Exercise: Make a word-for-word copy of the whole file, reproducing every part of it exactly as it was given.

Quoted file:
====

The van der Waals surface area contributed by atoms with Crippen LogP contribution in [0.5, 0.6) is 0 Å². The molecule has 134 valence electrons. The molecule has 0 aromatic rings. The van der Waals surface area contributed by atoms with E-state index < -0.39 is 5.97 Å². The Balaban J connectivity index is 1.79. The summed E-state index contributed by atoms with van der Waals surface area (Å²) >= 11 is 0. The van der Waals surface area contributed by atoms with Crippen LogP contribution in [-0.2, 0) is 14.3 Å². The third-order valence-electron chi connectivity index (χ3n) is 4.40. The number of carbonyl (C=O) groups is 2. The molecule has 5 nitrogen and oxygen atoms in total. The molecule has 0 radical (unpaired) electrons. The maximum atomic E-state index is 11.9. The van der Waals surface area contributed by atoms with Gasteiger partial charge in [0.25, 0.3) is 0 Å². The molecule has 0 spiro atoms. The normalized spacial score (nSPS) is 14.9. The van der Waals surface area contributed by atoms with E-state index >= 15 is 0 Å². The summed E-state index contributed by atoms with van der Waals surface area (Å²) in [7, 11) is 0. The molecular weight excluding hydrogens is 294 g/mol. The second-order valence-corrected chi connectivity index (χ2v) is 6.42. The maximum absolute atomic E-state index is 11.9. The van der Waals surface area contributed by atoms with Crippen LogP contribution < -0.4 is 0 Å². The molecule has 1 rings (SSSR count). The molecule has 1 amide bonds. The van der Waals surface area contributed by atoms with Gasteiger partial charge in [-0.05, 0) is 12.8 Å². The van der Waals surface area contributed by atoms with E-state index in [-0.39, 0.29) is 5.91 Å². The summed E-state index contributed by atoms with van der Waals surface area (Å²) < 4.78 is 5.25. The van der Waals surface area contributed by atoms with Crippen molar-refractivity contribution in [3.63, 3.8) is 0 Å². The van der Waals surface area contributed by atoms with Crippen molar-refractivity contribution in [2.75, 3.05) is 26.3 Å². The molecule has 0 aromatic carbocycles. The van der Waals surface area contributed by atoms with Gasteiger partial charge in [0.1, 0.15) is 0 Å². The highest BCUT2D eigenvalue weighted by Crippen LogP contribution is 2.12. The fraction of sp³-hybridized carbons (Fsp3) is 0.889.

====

The van der Waals surface area contributed by atoms with Crippen LogP contribution in [0.5, 0.6) is 0 Å². The molecule has 134 valence electrons. The molecule has 0 aromatic rings. The van der Waals surface area contributed by atoms with E-state index < -0.39 is 5.97 Å². The Balaban J connectivity index is 1.79. The summed E-state index contributed by atoms with van der Waals surface area (Å²) >= 11 is 0. The van der Waals surface area contributed by atoms with Crippen LogP contribution in [-0.2, 0) is 14.3 Å². The third-order valence-electron chi connectivity index (χ3n) is 4.40. The number of carbonyl (C=O) groups is 2. The molecule has 5 nitrogen and oxygen atoms in total. The molecule has 0 radical (unpaired) electrons. The maximum atomic E-state index is 11.9. The van der Waals surface area contributed by atoms with Gasteiger partial charge in [0.25, 0.3) is 0 Å². The molecule has 0 spiro atoms. The normalized spacial score (nSPS) is 14.9. The van der Waals surface area contributed by atoms with E-state index >= 15 is 0 Å². The summed E-state index contributed by atoms with van der Waals surface area (Å²) in [7, 11) is 0. The molecular weight excluding hydrogens is 294 g/mol. The second-order valence-corrected chi connectivity index (χ2v) is 6.42. The maximum absolute atomic E-state index is 11.9. The van der Waals surface area contributed by atoms with Crippen LogP contribution < -0.4 is 0 Å². The molecule has 1 rings (SSSR count). The molecule has 1 amide bonds. The van der Waals surface area contributed by atoms with Gasteiger partial charge in [-0.05, 0) is 12.8 Å². The van der Waals surface area contributed by atoms with E-state index in [-0.39, 0.29) is 5.91 Å². The summed E-state index contributed by atoms with van der Waals surface area (Å²) < 4.78 is 5.25. The van der Waals surface area contributed by atoms with Crippen molar-refractivity contribution in [3.63, 3.8) is 0 Å². The van der Waals surface area contributed by atoms with Crippen molar-refractivity contribution in [2.75, 3.05) is 26.3 Å². The molecule has 0 aromatic carbocycles. The van der Waals surface area contributed by atoms with Gasteiger partial charge in [0.1, 0.15) is 0 Å². The highest BCUT2D eigenvalue weighted by Crippen LogP contribution is 2.12. The fraction of sp³-hybridized carbons (Fsp3) is 0.889.